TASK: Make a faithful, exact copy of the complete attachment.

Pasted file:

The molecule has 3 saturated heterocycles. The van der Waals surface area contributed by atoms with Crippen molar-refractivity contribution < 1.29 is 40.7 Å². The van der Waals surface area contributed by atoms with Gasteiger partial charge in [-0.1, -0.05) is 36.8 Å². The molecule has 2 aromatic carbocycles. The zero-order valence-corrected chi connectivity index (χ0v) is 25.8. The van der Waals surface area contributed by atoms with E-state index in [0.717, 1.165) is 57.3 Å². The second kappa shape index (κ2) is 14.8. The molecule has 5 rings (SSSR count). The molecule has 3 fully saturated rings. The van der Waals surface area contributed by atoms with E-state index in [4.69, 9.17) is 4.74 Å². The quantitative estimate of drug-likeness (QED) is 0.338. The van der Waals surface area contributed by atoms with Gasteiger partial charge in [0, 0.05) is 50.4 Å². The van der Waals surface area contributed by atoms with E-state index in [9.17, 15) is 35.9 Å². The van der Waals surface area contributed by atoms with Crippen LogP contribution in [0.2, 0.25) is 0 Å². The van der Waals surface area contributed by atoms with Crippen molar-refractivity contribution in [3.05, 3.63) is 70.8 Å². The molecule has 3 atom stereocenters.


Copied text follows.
The molecule has 3 saturated heterocycles. The van der Waals surface area contributed by atoms with Crippen molar-refractivity contribution < 1.29 is 40.7 Å². The van der Waals surface area contributed by atoms with Gasteiger partial charge in [-0.1, -0.05) is 36.8 Å². The molecule has 2 aromatic carbocycles. The zero-order valence-corrected chi connectivity index (χ0v) is 25.8. The van der Waals surface area contributed by atoms with E-state index in [0.717, 1.165) is 57.3 Å². The second kappa shape index (κ2) is 14.8. The molecule has 5 rings (SSSR count). The molecule has 3 fully saturated rings. The van der Waals surface area contributed by atoms with E-state index in [4.69, 9.17) is 4.74 Å². The quantitative estimate of drug-likeness (QED) is 0.338. The van der Waals surface area contributed by atoms with Gasteiger partial charge in [0, 0.05) is 50.4 Å². The van der Waals surface area contributed by atoms with E-state index in [9.17, 15) is 35.9 Å². The van der Waals surface area contributed by atoms with Crippen LogP contribution in [0.2, 0.25) is 0 Å². The van der Waals surface area contributed by atoms with Crippen molar-refractivity contribution in [3.05, 3.63) is 70.8 Å². The molecule has 3 atom stereocenters.